About ManTech International Corporation
ManTech is a leading provider of innovative technologies and solutions for mission-critical national security programs for the intelligence community; the Departments of Defense, State, Homeland Security, Energy, Veterans Affairs, and Justice, including the Federal Bureau of Investigation; the health and space communities; and other U.S. federal government customers. We provide support to critical national security programs for approximately 50 federal agencies through approximately 1,100 current contracts. ManTech's expertise includes cyber security; command, control, communications, computers, intelligence, surveillance, and reconnaissance (C4ISR) solutions and services; information technology (IT) modernization and sustainment; intelligence/counter-intelligence solutions and support; systems engineering; healthcare analytics and IT; global logistics support; test and evaluation; and environmental, range, and sustainability services. ManTech supports major national missions, such as military readiness and wellness, terrorist threat detection, information security and border protection.

Thinking Hard said...

Benjamin - I'm not sure if you have seen or read anything from Lawrence Lessig, but you would likely appreciate his take on campaign contributions.

Also, if you are interested in this subject I recommend "Republic, Lost: How Money Corrupts Congress--and a Plan to Stop It" by Lawrence Lessig.

Thinking Hard said...

Housing is an interesting sector to look at. Scott had a good article last month “Housing market still improving” please see

When I look at housing I look at median multiples. This is the median housing price divided by median household income. Here is a good paper on international median multiples,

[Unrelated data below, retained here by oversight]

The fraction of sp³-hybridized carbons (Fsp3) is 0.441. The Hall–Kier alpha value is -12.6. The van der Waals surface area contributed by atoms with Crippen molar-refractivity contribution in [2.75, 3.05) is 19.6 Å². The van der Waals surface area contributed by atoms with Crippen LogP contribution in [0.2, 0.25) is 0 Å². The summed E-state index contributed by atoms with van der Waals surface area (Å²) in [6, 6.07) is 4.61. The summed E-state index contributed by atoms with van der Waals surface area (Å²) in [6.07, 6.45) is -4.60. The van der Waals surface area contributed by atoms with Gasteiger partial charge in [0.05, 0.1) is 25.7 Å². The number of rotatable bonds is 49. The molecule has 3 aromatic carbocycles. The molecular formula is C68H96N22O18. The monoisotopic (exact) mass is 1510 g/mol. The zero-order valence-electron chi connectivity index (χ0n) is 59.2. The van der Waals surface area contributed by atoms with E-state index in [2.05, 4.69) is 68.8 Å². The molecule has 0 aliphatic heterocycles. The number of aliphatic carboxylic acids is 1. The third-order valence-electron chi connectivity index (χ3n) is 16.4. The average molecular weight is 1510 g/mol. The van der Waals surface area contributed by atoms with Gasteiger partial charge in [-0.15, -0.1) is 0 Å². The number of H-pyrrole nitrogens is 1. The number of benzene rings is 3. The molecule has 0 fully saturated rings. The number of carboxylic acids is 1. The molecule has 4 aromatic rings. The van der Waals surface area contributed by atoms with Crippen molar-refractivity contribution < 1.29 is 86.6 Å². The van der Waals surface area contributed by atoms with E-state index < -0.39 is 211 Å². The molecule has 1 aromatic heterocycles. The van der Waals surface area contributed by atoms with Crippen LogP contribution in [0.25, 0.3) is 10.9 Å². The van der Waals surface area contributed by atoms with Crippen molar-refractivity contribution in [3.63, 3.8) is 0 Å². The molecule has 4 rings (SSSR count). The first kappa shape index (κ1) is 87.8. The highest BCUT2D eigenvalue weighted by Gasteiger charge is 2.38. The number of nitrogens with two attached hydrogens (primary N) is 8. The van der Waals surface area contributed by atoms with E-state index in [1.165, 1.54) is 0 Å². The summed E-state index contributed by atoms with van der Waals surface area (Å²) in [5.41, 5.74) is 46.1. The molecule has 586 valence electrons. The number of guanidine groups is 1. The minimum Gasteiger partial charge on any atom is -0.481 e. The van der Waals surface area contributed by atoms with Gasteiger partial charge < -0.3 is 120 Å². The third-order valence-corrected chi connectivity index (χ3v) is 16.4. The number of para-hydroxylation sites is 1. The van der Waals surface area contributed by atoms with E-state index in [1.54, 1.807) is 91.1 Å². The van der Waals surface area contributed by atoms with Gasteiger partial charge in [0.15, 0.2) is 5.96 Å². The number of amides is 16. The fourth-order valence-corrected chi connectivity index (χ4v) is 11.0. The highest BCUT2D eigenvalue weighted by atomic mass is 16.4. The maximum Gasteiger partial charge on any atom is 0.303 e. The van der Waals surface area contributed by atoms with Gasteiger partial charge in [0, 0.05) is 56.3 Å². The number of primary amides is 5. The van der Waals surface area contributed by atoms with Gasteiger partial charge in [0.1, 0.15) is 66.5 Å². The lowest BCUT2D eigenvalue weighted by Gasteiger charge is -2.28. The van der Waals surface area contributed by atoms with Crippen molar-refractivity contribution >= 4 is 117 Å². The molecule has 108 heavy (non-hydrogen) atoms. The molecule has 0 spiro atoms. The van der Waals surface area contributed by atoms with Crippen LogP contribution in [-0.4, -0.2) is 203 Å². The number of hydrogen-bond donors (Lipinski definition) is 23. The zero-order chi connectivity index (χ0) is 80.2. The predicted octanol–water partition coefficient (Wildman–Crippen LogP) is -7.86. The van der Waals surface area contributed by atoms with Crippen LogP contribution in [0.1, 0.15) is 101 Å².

The U.S. is currently at a median multiple of 3.4. This is skewed by a few markets, notably major city markets in California (San Francisco, San Jose, San Diego, and Los Angeles) coupled with New York, Miami, Boston, and Washington. Anything above 3 on the median multiple scale is deemed unaffordable.

Real median household income is down from $56,436 in 2007 to $51,939 through 2013. This is about 8% below the level seen in 2007. Please see

In nominal terms median household income is $51,989 through 2013, slightly above the $50,203 level seen in 2008. Please see

We are seeing real wage increases start to pick up speed which will alter the median multiple analysis. Without much in the way of real wage increases the median housing multiple will continue to float above historical norms. The multiple should be closer to 2, but between 2 and 3 would be a good target zone. Right now, median multiples show the housing market is overvalued in most major metro areas.

Homeownership is also declining to levels last seen in the early 1980s. We are now at approx 63.7% homeownership rate compared to nearly 70% in 2004. Please see

The marginal individual buyer is largely being excluded from the housing market recovery. Institutional and cash only buyers have really assisted in the recovery of home prices, but will this continue with major markets experiencing double digit price appreciation on YoY basis and now flashing the unaffordable indicator? Interest rates will likely also come into play over the next year. The WSJ did a good write up on how interest rates affect affordability last week. Please see

The housing market is pointing to signs of “the divide” mentioned in previous posts between the top 10% and the bottom 90%. I still don’t think we are near the top, because the individual should start to reenter with lower down payment and easier financing requirements. I expect Fannie, Freddie, and the FHA to lower their mortgage insurance requirements that have hurt the marginal buyer. The FHA especially will need to rid buyers of mortgage insurance requirements over the course of the loan regardless of any equity ratio. Sources say the housing market is short on supply in many areas right now, and we are seeing bidding wars commence much like we had before the last downturn. Time on market is also coming down, showing the market is shifting in more of a seller's market than anytime during the recovery.

Benjamin Cole said...

Thinking Hard---
I will look at the link....but regrettably, I know what it will say---that our two parties are hopelessly corrupted.

From poverty program to the GWOT, what starts as a cause becomes a movement, becomes politics, becomes business, becomes a racket...

Thinking Hard said...